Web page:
In my post on Graham Greene’s analysis of Shirley Temple’s charms, I mentioned how Greene had to flee to Mexico to avoid libel charges. The other day, Girl Scouts were selling cookies by the Farmers’ Market.
“With an epidemic of childhood obesity,” I remarked to Larry, “you’d think the Girl Scouts could find something else to sell, like dried fruit and nuts.”
“I bet they’re glad they didn’t hire you as their marketing consultant,” Larry replied. “You’d have them sell dried seaweed. Of course, it wouldn’t really matter what they sold if they just dressed like Shirley Temple.”
I hope that by repeating this here, we won’t be forced into an unplanned trip to South America–I don’t think either Larry or I have a novel in us!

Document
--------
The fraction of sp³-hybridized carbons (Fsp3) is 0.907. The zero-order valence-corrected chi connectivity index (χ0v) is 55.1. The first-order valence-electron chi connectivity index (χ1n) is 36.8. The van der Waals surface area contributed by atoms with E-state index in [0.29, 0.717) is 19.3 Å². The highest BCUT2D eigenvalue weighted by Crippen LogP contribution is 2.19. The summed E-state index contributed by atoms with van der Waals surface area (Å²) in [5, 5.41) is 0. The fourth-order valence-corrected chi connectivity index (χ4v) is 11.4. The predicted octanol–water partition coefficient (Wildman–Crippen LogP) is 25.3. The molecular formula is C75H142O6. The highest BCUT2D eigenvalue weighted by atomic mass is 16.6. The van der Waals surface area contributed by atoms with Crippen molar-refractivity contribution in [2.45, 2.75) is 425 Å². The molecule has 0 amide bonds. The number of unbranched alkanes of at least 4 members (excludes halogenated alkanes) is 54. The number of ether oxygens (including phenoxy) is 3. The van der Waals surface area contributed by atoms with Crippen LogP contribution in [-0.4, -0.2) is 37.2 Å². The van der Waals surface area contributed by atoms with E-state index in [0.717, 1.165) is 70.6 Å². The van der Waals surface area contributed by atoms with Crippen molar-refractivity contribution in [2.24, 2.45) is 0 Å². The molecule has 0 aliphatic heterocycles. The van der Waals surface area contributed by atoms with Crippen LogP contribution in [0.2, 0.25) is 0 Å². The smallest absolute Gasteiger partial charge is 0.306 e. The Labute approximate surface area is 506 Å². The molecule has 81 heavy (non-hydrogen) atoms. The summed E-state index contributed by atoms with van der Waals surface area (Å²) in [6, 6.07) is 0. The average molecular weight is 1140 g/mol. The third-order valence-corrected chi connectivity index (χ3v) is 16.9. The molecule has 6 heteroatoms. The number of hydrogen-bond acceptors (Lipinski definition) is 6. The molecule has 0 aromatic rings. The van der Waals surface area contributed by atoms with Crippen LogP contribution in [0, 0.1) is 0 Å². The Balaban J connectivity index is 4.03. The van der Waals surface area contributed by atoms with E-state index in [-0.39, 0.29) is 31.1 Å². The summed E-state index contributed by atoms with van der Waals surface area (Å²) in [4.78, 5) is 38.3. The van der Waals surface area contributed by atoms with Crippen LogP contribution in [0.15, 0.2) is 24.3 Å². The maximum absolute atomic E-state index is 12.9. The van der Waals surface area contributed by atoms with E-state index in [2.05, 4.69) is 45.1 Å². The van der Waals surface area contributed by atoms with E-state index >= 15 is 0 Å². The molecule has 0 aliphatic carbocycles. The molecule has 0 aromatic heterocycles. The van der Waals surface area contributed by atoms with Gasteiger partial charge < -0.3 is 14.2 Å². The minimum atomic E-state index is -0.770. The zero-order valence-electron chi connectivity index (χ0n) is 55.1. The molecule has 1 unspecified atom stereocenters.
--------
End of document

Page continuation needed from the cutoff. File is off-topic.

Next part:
I’m making scones. Larry is reading me snatches from the NY Times, including this from the Book Review: “When Shirley Temple Black died at 85 on Feb. 10, The Times’s obituary made brief note of her connection to Graham Greene. In a review of the 1937 film ‘Wee Willie Winkie,’ Greene wrote that Temple’s ‘infancy is her disguise, her appeal is more secret and more adult. ‘He unwisely continued: ‘Her admirers — middle-aged men and clergymen — respond to her dubious coquetry, to the sight of her well-shaped and desirable little body, packed with enormous vitality, only because the safety curtain of story and dialogue drops between their intelligence and their desire.’
In his memoirs, the film director Alberto Cavalcanti said Greene fled to Mexico, where he wrote “The Power and the Glory,” rather than face a possible prison sentence in a libel case inspired by the review. Cavalcanti wrote: “Very likely Shirley Temple never learned that it was partly thanks to her that, during his exile, Graham Greene wrote one of his best books.”
Continue reading “Living with Larry”